In our age of increasing online anomie, these two books provide the tools for maintaining a modicum of control, wacky haircut and makeup notwithstanding.

References:

boyd, danah & Marwick, Alice E. (2011, September 22). Social Privacy in Networked Publics: Teens’ Attitudes, Practices, and Strategies. Paper presented at Oxford Internet Institute’s A Decade in Internet Time: Symposium on the Dynamics of the Internet and Society, Oxford, England.

Brunton, Finn & Nissenbaum, Helen. (2015). Obfuscation: A User’s Guide for Privacy and Protest. Cambridge, MA: The MIT Press.

Deseriis, Marco. (2015). Improper Names: Collective Pseudonyms from the Luddites to Anonymous. Minneapolis, MN: University of Minnesota Press.

Uchill, Joe. (2015, November 16). How to Hide Your Digital Trail in Plain Sight. CSM: Passcode.

Wayner, Peter. (2009). Disappearing Cryptography: Information Hiding: Steganography and Watermarking. Burlington, MA: Morgan Kaufmann.

Otherworldly Weirdness on Our Own World

The human brain’s relationship with reality is fickle at best. The slightest ripple in our expectations can send us off one of many available edges. In his book, The Conspiracy Against the Human Race (Hippocampus Press, 2011), Thomas Ligotti paraphrases Peter Wessel Zapffe, writing,

Consciousness is connected to the human brain in a way that makes the world appear to us as it appears and makes us appear to ourselves as we appear–that is, as ‘selves’ or as ‘persons’ strung together by memories, sensations, emotions, and so on (p. 25).

When the continuity of that connection is corrupted, we are set adrift.

CHAMELEOIn Chameleo (O/R Books, 2015), Robert Guffey’s friend Dion has the continuity of his consciousness severely corrupted. Dion’s reality is already shaky at best, so Guffey sets out to document and investigate the odd goings on around Dion. Quoting Theodore Sturgeon, Guffey says, “Always ask the next question.” Chameleo turns on this very fulcrum: It is a series of next questions asked not necessarily until the questions are answered, but until all of the possibilities are exhausted.

Dion is followed, harassed, and interrogated by groups of people seen and unseen. “Invisible midgets” begin infiltrating his home after he is taken in for questioning about a load of missing night-vision goggles he had nothing to do with. These diminutive, invisible people sometimes appear as aberrations in Dion’s peripheral vision. Imagine the painting of railroad tracks on the tops of trains. If you’re looking at the train from above, you only see the tracks–unless you’re watching very closely. Project Chameleo is based on a much more technologically advanced version of this very concept: invisibility by adaptive camouflage, like a texture-mapped, technicolor chameleon. That’s one of the simplest examples of the alien technology in this complex and confounding tale. If you’d like to dip your toe in a bit further, The Believer posted this excerpt. As the inimitable Pat Cadigan puts it, “Guffey is my kind of crazy. He understands that the universe is preposterous, life is improbable, and chaos rules: get used to it.”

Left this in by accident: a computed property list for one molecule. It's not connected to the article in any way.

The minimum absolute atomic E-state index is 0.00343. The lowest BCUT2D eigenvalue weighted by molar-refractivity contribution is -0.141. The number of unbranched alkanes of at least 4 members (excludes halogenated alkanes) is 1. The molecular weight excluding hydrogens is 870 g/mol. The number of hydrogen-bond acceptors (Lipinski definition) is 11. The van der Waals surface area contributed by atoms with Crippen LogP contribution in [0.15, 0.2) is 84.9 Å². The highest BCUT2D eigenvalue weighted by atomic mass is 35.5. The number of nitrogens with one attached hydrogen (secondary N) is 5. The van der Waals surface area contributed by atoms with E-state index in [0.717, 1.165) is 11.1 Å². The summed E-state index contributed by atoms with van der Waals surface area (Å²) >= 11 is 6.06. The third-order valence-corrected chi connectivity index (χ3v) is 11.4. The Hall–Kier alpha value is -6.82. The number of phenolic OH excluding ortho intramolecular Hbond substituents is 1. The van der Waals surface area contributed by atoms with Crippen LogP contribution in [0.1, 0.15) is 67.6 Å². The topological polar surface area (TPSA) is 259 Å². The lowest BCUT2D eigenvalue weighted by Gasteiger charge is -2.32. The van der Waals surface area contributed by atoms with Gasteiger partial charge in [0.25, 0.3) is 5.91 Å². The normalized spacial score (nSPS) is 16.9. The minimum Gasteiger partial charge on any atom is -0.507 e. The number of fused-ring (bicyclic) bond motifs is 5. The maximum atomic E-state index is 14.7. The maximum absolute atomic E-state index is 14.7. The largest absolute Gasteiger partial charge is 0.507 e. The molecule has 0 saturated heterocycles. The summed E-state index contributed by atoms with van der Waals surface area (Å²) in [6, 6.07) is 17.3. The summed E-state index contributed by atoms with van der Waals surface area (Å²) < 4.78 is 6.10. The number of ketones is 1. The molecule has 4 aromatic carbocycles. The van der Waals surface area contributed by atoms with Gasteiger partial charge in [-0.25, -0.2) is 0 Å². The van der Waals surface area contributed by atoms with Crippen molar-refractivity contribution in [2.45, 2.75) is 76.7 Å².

After the Saucers LandedChaos definitely rules in After the Saucers Landed by Douglas Lain (Night Shade, 2015). It chronicles the biggest letdown one can face: having your dreams come true, but having them be less than dreamy. The aliens that Ufologist Harold Flint had sought his whole life landed in a flurry of B-movie tropes and cringe-worthy clichés. Their arrival turns out to be the least strange thing that happens.

Many of the major Ufologists and alien-abduction researchers get name-checked: Budd Hopkins, Whitley Strieber, J. Allen Hynek, and others, as well as art and creative types like John Cage, Fluxus, and Rudy Rucker (via his book Saucer Wisdom). The verisimilitude makes this story seem all too possible. Having read this directly after Chameleo, I can say that fiction and nonfiction are more difficult to tell apart than ever.

It would be remiss of me not to mention that both of these authors have previous works equally worthy of your attention. In particular, check out Robert Guffey’s Cryptoscatology: Conspiracy Theory as Art Form (Trine Day, 2012) and Douglas Lain’s edited collection In the Shadow of the Towers: Speculative Fiction in a Post 9/11 World (Night Shade, 2015). Weirdness awaits!